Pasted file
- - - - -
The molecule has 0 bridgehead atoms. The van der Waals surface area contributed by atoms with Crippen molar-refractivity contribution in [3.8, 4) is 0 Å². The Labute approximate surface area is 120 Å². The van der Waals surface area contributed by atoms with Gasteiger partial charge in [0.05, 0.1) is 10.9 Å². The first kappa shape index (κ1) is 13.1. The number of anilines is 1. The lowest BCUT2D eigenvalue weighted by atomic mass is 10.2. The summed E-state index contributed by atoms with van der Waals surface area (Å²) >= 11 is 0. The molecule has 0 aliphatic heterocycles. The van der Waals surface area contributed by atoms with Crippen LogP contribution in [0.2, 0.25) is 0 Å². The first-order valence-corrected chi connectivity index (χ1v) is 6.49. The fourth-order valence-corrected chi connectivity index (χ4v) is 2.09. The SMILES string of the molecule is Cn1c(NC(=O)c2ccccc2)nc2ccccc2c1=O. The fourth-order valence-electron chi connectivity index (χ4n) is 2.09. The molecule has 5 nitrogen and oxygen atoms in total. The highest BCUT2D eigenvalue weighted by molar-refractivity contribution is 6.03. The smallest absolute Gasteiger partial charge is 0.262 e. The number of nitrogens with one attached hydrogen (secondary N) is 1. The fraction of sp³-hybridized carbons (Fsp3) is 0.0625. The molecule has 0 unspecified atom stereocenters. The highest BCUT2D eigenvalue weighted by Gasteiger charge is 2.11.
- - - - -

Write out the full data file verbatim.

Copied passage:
The molecule has 0 bridgehead atoms. The van der Waals surface area contributed by atoms with Crippen molar-refractivity contribution in [3.8, 4) is 0 Å². The Labute approximate surface area is 120 Å². The van der Waals surface area contributed by atoms with Gasteiger partial charge in [0.05, 0.1) is 10.9 Å². The first kappa shape index (κ1) is 13.1. The number of anilines is 1. The lowest BCUT2D eigenvalue weighted by atomic mass is 10.2. The summed E-state index contributed by atoms with van der Waals surface area (Å²) >= 11 is 0. The molecule has 0 aliphatic heterocycles. The van der Waals surface area contributed by atoms with Crippen LogP contribution in [0.2, 0.25) is 0 Å². The first-order valence-corrected chi connectivity index (χ1v) is 6.49. The fourth-order valence-corrected chi connectivity index (χ4v) is 2.09. The SMILES string of the molecule is Cn1c(NC(=O)c2ccccc2)nc2ccccc2c1=O. The fourth-order valence-electron chi connectivity index (χ4n) is 2.09. The molecule has 5 nitrogen and oxygen atoms in total. The highest BCUT2D eigenvalue weighted by molar-refractivity contribution is 6.03. The smallest absolute Gasteiger partial charge is 0.262 e. The number of nitrogens with one attached hydrogen (secondary N) is 1. The fraction of sp³-hybridized carbons (Fsp3) is 0.0625. The molecule has 0 unspecified atom stereocenters. The highest BCUT2D eigenvalue weighted by Gasteiger charge is 2.11.